Americans were budget and money conscious with their tax returns this year, according to a survey by American Consumer Credit Counseling, a national financial education nonprofit organization.

The online survey revealed that 69% of consumers used their tax refund to pay down debt and get ahead on monthly expenses such as rent, utilities and car payments, while only 16% splurged and bought themselves something.

Of the 179 consumers surveyed, 11% reported owing more taxes after filing and 14% did not receive a refund. Of those respondents who owed the government money, the majority, 19%, owed between $100 to $499. When asked if the amount of taxes paid was fair, nearly half of respondents, 46%, actually said they thought they paid an appropriate amount.

"It's encouraging that so many consumers are making smart decisions with their money by opting to pay down credit cards and catch up on bills rather than dig themselves deeper into debt," said Steven Trumble, president and CEO of ACCC. "It's very easy to look at a tax refund as free money, but the reality is, the refund check you receive from Uncle Sam is just a return of your own hard earned money."

ACCCs poll revealed that people between the ages of 18 and 34 were most likely to put their refund into savings with 37% reporting doing so. They also were most likely to spend their refund with 28% stating they splurged on something nice. In contrast, of those 55 or older only 4% admitted to buying themselves something.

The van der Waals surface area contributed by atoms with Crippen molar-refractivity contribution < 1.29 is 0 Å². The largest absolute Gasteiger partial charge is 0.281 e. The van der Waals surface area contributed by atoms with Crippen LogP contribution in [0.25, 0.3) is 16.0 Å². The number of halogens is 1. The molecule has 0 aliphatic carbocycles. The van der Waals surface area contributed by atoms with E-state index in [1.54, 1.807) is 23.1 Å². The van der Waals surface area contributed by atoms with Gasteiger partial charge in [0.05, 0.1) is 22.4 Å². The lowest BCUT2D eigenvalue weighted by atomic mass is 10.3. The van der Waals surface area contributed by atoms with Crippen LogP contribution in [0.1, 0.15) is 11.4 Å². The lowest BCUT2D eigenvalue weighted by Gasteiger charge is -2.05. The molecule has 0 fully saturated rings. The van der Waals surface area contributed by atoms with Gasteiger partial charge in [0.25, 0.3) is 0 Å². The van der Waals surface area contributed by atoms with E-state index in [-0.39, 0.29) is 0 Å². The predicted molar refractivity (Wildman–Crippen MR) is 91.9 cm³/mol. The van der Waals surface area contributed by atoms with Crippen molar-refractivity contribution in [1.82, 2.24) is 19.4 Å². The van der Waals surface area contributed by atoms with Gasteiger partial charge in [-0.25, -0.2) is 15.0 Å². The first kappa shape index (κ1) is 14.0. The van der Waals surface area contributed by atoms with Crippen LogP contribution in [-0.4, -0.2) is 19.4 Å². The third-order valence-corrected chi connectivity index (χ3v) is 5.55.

Of the respondents who received a refund this year, nearly 20% saw a return of $2,500 or more, with 35 to 44 year olds receiving the largest returns. According to the IRS, the average tax refund for 2014 is $2,831, up 1.5% from the same period last year.

When asked if they would rather pay more towards taxes to receive a larger refund or keep more of their paycheck and receive a smaller refund, 45% of respondents preferred the latter. Nearly half, 45% of those between the ages of 18 and 34 would rather pay more of their paycheck to see a larger refund.

"For those who are shocked to receive a tax bill, chances are they have not been saving throughout the year," said Trumble. "The worst thing a consumer can do is get themselves into debt with an overwhelming tax bill. In most circumstances, the IRS will work with you to set up a payment plan to tackle the debt head on."

The Tax Refund poll is the latest in a series of ACCC web surveys that focus on financial education, budgeting and planning topics. The survey can be found here.

Subscribe Now

Access to authoritative analysis and perspective and our data-driven report series.

14-Day Free Trial

No credit card required. Complete access to articles, breaking news and industry data.